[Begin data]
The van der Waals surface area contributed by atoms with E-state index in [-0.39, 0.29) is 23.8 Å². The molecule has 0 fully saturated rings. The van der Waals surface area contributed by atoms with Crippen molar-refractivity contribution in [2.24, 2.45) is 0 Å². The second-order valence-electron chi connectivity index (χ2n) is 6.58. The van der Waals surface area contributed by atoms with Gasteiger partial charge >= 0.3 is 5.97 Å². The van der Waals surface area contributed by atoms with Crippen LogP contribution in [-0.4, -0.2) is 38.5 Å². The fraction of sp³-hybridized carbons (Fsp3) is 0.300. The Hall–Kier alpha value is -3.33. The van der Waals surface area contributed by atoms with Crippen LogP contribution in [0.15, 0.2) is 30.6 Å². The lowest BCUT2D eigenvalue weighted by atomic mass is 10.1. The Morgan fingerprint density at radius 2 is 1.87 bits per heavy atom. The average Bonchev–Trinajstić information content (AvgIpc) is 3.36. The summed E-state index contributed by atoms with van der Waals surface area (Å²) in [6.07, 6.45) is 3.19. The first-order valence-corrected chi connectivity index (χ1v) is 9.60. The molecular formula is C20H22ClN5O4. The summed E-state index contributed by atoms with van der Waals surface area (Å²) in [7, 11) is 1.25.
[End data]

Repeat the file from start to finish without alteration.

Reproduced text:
The van der Waals surface area contributed by atoms with E-state index in [-0.39, 0.29) is 23.8 Å². The molecule has 0 fully saturated rings. The van der Waals surface area contributed by atoms with Crippen molar-refractivity contribution in [2.24, 2.45) is 0 Å². The second-order valence-electron chi connectivity index (χ2n) is 6.58. The van der Waals surface area contributed by atoms with Gasteiger partial charge >= 0.3 is 5.97 Å². The van der Waals surface area contributed by atoms with Crippen LogP contribution in [-0.4, -0.2) is 38.5 Å². The fraction of sp³-hybridized carbons (Fsp3) is 0.300. The Hall–Kier alpha value is -3.33. The van der Waals surface area contributed by atoms with Crippen LogP contribution in [0.15, 0.2) is 30.6 Å². The lowest BCUT2D eigenvalue weighted by atomic mass is 10.1. The Morgan fingerprint density at radius 2 is 1.87 bits per heavy atom. The average Bonchev–Trinajstić information content (AvgIpc) is 3.36. The summed E-state index contributed by atoms with van der Waals surface area (Å²) in [6.07, 6.45) is 3.19. The first-order valence-corrected chi connectivity index (χ1v) is 9.60. The molecular formula is C20H22ClN5O4. The summed E-state index contributed by atoms with van der Waals surface area (Å²) in [7, 11) is 1.25.